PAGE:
51. Nevertheless, in my view, this objective too can be attained more appropriately by producing translations, where needed, of those employment documents into the official language used locally, without it being necessary to impose exclusive use of that language ab initio.
52. In fact, in the Commission v Germany judgment cited above, (30) the Court held that the obligation to translate employment documents imposed on foreign employers might be justified by a general-interest objective linked to the social protection of employees since it enabled the competent authorities of the host Member State to carry out the monitoring necessary to ensure compliance with relevant national provisions. However, the Court also stated in that judgment that such a requirement complied with the provisions of the EC Treaty on the freedom to provide services only in so far as it required the translation of only a few documents and did not involve a heavy financial or administrative burden for the employer. (31)
53. By analogy, in the area of freedom of movement for workers, it seems to me that there is no need for the extensive measure resorted to by the Flemish Decree on Use of Languages in requiring use of Dutch for all employment documents in pursuit of apparently the same objective in order to carry out the supervision in question.
(c) Ground of defence of the official language
54. This third justification was highlighted by the Belgian Government, which argued that promoting use of the official language was provided for by the National Constitution. I note that a number of Member States and language regions of the Kingdom of Belgium base their legislation requiring use of a specific language in employment relations on grounds of this kind. (32)
55. Protection of an official language, whether national or regional, is an objective of general interest which the Court has accepted as a legitimate justification for adopting a policy for the protection and promotion of a language. (33) Nevertheless, I consider that, in this case, the requirement laid down by the legislation at issue uses means which are inappropriate to the effective attainment of that objective.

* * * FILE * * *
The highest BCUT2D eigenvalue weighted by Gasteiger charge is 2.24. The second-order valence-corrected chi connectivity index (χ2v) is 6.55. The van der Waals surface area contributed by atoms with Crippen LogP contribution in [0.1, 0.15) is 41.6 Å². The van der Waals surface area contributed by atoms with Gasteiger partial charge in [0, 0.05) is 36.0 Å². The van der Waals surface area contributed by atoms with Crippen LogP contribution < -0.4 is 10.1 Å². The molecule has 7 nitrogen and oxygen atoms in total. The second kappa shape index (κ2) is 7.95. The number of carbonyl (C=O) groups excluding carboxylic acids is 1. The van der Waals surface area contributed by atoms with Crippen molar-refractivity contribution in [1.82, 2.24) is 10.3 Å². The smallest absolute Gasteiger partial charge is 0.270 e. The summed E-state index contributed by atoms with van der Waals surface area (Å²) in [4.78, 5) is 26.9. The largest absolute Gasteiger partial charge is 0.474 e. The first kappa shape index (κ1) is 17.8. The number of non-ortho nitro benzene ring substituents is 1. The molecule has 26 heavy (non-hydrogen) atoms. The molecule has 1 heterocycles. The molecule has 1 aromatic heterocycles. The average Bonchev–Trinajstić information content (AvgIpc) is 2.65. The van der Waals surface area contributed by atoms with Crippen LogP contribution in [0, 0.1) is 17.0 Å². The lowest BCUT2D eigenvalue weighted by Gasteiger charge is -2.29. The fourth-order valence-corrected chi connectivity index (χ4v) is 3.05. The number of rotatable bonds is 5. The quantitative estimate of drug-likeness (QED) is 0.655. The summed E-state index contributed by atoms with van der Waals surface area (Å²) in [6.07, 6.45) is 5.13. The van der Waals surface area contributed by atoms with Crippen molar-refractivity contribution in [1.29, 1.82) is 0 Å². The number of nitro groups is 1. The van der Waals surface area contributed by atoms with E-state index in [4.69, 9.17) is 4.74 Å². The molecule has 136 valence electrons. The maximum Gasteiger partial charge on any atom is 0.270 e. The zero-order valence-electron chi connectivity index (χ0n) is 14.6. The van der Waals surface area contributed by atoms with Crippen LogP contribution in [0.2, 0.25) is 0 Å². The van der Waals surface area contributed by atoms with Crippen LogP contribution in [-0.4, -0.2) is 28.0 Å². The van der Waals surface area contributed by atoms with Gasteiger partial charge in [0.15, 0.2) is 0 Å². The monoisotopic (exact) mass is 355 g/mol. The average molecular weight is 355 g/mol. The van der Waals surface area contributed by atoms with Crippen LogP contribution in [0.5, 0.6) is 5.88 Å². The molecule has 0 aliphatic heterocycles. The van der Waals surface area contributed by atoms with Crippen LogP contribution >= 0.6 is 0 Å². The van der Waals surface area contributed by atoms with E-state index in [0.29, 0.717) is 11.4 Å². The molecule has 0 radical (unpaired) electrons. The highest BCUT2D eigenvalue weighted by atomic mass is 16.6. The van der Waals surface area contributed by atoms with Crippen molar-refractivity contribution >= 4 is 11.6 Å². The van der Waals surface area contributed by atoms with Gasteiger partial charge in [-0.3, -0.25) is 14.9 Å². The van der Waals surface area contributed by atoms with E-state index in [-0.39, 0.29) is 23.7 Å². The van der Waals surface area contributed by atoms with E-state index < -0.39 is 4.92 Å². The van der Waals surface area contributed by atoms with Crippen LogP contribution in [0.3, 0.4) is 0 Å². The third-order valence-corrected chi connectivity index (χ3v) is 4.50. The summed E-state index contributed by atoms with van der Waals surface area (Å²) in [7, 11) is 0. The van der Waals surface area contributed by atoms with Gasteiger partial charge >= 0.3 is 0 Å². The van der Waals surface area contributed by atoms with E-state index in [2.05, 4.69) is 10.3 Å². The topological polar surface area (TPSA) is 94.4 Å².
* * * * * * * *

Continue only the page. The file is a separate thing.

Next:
56. In this regard, the Greek Government highlighted the principle of linguistic diversity on the basis, in particular, of Article 165 TFEU and the fourth subparagraph of Article 3(3) TEU. Article 22 of the Charter of Fundamental Rights of the European Union, (34) which has mandatory force, also contains a reference to this concept, as it provides that the Union is to respect that diversity.
57. However, the principle of linguistic diversity, which is binding only on the institutions and bodies of the Union, cannot be relied on by a Member State against citizens of the Union in order to justify a restriction on their fundamental freedoms.
58. In his Opinion in Spain v Eurojust, (35) Advocate General Maduro emphasised that ‘respect for linguistic diversity is one of the essential aspects of the protection granted to the national identities of the Member States’. (36) Nevertheless, I would point out that, in that case, the concept of linguistic diversity was relied on only by candidates who had applied for posts offered by the European Union and against it, not by Member States in order to defend their policy of linguistic uniformity against principles of EU law. In other words, that concept was used not in order to justify national measures constituting barriers in relation to use of languages, but only with a view to understanding the language regime specific to the EU.
59. National identity, which the EU institutions are obliged to respect under Article 4(2) TEU, includes linguistic aspects of a constitutional nature of a Member State which lay down, inter alia, the official language or various official languages of the State and, where appropriate, the territorial subdivisions in which the various official languages are in use. (37) The concept of ‘national identity’ therefore concerns the choices made as to the languages used at national or regional level, (38) whereas the concept of ‘linguistic diversity’ relates to the multilingualism existing at EU level. It follows from this that the latter concept is not one of the considerations that can be relied upon against natural or legal persons who are EU nationals. It would even be paradoxical to use that justification to allow Member States to force individuals to use, when communicating, a language other than one freely chosen by them.